Monotypes are a cross between painting and printmaking in which the image is
initially created on a smooth surface such as Plexiglas or metal (the plate), using rollers, brushes, and/or
stencils to apply the inks to the plate. A dampened piece of paper is then laid over the inked plate. The ink
is transferred to the paper when it is rolled through a press. Additional images and color are often overlaid
on that same piece of paper multiple times by repeating the process of inking the plate, placing the dampened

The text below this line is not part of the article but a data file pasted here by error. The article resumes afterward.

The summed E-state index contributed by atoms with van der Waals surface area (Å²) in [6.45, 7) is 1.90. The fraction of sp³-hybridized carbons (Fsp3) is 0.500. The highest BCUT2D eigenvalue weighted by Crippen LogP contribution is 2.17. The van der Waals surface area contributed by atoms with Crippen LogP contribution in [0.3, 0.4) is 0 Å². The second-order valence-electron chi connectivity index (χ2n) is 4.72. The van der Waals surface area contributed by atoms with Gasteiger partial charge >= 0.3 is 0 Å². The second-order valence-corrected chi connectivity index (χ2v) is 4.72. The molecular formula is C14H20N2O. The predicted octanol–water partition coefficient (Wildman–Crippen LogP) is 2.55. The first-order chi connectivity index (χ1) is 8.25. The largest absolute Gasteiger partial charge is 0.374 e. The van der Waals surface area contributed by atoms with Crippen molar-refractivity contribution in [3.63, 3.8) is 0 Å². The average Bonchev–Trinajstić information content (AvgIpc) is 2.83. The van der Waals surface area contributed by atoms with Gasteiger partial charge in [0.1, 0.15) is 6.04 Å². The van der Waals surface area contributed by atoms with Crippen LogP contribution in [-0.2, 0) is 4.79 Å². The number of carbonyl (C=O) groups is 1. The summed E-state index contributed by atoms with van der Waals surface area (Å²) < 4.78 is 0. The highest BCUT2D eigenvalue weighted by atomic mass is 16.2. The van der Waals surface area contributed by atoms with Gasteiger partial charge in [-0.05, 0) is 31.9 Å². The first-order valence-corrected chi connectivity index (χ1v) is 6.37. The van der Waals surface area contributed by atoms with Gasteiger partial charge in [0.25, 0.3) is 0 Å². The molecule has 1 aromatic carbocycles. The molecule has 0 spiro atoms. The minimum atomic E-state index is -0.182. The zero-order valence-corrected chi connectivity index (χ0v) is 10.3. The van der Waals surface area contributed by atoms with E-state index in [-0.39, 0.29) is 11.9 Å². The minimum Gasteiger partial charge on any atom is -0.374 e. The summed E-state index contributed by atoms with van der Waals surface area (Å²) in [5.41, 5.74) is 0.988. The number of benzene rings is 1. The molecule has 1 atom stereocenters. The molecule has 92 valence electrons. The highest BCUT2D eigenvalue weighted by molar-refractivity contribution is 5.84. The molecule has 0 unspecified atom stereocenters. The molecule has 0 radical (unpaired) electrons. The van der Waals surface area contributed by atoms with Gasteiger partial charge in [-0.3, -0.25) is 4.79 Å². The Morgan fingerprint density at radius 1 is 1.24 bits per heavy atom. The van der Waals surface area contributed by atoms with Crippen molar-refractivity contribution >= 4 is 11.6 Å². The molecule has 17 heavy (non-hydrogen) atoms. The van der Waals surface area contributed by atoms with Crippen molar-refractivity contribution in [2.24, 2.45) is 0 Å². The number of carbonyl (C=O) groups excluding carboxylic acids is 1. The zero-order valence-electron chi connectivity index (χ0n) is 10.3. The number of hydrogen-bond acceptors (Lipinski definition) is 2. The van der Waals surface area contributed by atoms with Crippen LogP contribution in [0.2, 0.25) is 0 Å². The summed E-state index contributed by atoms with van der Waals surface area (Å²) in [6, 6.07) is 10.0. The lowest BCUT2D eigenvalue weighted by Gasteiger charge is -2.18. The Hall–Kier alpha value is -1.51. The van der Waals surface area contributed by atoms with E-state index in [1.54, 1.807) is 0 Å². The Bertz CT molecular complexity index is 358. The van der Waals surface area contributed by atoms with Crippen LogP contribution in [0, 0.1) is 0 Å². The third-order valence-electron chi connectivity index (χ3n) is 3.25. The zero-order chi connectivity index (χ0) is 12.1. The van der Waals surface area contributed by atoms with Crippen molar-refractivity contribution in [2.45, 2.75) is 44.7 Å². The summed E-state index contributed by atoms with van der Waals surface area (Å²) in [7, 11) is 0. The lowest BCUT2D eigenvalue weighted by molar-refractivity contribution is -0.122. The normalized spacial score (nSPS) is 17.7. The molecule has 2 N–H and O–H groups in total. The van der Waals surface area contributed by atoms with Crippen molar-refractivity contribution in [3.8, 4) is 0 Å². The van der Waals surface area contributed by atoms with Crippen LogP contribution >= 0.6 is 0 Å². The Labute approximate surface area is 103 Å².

paper on the inked plate, and running it through the press.
It is called a monotype, not because the paper and plate are run through the press once, but because there
is only one (mono-) strong impression (-type) created and it cannot be repeated. These unique prints are denoted
by the words “monotype” or “monoprint” or by the symbol “1/1”.